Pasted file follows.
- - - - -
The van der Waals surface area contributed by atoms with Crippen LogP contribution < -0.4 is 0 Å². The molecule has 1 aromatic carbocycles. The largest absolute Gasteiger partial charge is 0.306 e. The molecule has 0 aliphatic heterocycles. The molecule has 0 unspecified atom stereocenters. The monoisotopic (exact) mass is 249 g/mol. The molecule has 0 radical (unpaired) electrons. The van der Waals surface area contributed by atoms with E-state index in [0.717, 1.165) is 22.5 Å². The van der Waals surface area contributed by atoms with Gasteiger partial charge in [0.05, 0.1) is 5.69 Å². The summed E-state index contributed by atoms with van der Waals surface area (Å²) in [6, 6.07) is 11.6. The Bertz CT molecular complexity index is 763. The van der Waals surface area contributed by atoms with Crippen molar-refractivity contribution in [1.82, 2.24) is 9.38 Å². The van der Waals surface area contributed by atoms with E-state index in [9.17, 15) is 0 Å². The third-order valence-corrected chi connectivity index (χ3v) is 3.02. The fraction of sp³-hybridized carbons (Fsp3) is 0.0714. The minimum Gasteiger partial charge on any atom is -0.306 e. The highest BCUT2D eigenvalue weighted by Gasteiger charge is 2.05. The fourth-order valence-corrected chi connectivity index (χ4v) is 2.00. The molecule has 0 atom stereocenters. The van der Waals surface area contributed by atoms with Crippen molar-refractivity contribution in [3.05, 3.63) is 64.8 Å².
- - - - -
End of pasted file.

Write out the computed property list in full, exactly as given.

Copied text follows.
The van der Waals surface area contributed by atoms with Crippen LogP contribution < -0.4 is 0 Å². The molecule has 1 aromatic carbocycles. The largest absolute Gasteiger partial charge is 0.306 e. The molecule has 0 aliphatic heterocycles. The molecule has 0 unspecified atom stereocenters. The monoisotopic (exact) mass is 249 g/mol. The molecule has 0 radical (unpaired) electrons. The van der Waals surface area contributed by atoms with E-state index in [0.717, 1.165) is 22.5 Å². The van der Waals surface area contributed by atoms with Gasteiger partial charge in [0.05, 0.1) is 5.69 Å². The summed E-state index contributed by atoms with van der Waals surface area (Å²) in [6, 6.07) is 11.6. The Bertz CT molecular complexity index is 763. The van der Waals surface area contributed by atoms with Crippen molar-refractivity contribution in [1.82, 2.24) is 9.38 Å². The van der Waals surface area contributed by atoms with E-state index in [9.17, 15) is 0 Å². The third-order valence-corrected chi connectivity index (χ3v) is 3.02. The fraction of sp³-hybridized carbons (Fsp3) is 0.0714. The minimum Gasteiger partial charge on any atom is -0.306 e. The highest BCUT2D eigenvalue weighted by Gasteiger charge is 2.05. The fourth-order valence-corrected chi connectivity index (χ4v) is 2.00. The molecule has 0 atom stereocenters. The van der Waals surface area contributed by atoms with Crippen molar-refractivity contribution in [3.05, 3.63) is 64.8 Å².